Rice Noodles

Rice noodles are found in many Indian snacks, or tiffins. A very simple dough is made with soaked rice that is then ground or rice flour that is roasted, and then mixed with water. A special press is used to make these noodles. Kachi’s mother had an antique brass one with a wooden handle that you would press to extrude the noodles. Mine is stainless steel and looks like a cookie press or a pepper mill with a crank on the top to lower the plunger. Inside the press is an interchangeable disk that gives the noodles different shapes.


Idiyappam or Noolputtu are popular rice noodles in south India.

Idiyappam or Noolputtu are popular rice noodles in south India.

Idiyappam (Malayalam) and Noolputtu (Tamil) are small piles of thin rice noodles that are steamed with a bit of grated coconut and served as a snack with Egg Curry and Coconut Chutney. In Kerala, these tasty morsels are considered to be similar to the Appam that looks like a rice pancake.


Sevaka (Malayalam) and Sevai (Tamil) are similar thin rice noodles that are pressed, steamed and then broken into bits before they are seasoned with mustard seeds, dried red chilies, urad dal and curry leaves that have been fried in a bit of oil. Some recipes call for the dough to be steamed before the noodles are extruded through the press. I cannot detect a difference in taste so I follow the recipe from my mother-in-law.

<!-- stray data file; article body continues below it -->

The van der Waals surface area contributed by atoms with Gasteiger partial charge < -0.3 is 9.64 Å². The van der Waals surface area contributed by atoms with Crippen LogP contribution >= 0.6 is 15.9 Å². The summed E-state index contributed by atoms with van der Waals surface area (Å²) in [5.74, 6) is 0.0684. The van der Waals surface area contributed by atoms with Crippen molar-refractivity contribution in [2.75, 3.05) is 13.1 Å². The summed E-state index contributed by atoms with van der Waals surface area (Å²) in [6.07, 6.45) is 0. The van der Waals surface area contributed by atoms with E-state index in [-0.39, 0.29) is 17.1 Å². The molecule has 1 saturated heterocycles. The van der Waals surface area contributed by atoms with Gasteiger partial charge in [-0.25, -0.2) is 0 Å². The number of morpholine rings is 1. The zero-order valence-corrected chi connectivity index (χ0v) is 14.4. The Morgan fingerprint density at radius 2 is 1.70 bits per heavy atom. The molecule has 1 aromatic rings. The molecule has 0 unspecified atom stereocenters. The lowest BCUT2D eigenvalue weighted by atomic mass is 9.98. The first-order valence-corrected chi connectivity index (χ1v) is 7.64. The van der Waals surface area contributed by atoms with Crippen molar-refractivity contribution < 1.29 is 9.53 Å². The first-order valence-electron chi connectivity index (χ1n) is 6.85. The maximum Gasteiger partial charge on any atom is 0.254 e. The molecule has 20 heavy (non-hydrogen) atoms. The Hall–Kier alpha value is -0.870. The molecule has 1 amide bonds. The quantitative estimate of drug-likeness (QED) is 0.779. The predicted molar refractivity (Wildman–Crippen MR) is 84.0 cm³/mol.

Wheat Noodles

Needle-thin noodles made from wheat are found across India in side dishes and desserts. In all of the research I have done, I haven’t found that people make these noodles at home but buy them ready-made. They are so delicate that they make any dish special.


Vermacelli noodles made from wheat are popular in Uppuma and Payasam.

Vermacelli noodles made from wheat are popular in Uppuma and Payasam.


Vermicelli Uppuma is one of the tastiest dishes in all of Indian cooking. The lightly browned noodles that have been fried in ghee then boiled are mixed with a tasty assortment of vegetables and seasoned with mustard seeds, urad dal, Bengal gram dal, cashew nuts and curry leaves. It is perfect for a quick weeknight dinner or a weekend lunch.


Semiya (Vermicelli) Payasam is the most popular desert in South India with the delicate wheat noodles lightly fried in butter before adding them to the sweet payasam spiced with cardamom, raisins and nuts. It is served for the most important dinners including birthdays, anniversaries and other important events.

Lentil Noodles

Sev are noodles made from chickpea flour, extruded through the press with the smallest holes into hot oil and deep-fried to become a crunchy treat. Many varieties are available with different spices and ingredients added to give them unique flavors. Varieties of sev with different seasonings are incorporated into many Indian snack foods like mixture and dal mooth. Sev noodles are also sprinkled on top of papadi as a garnish for chaat and other North Indian street food recipes. Word of warning: These are so delicious that they are addictive and can lead to weight gain. I confess that I love these snacks and eat them too often!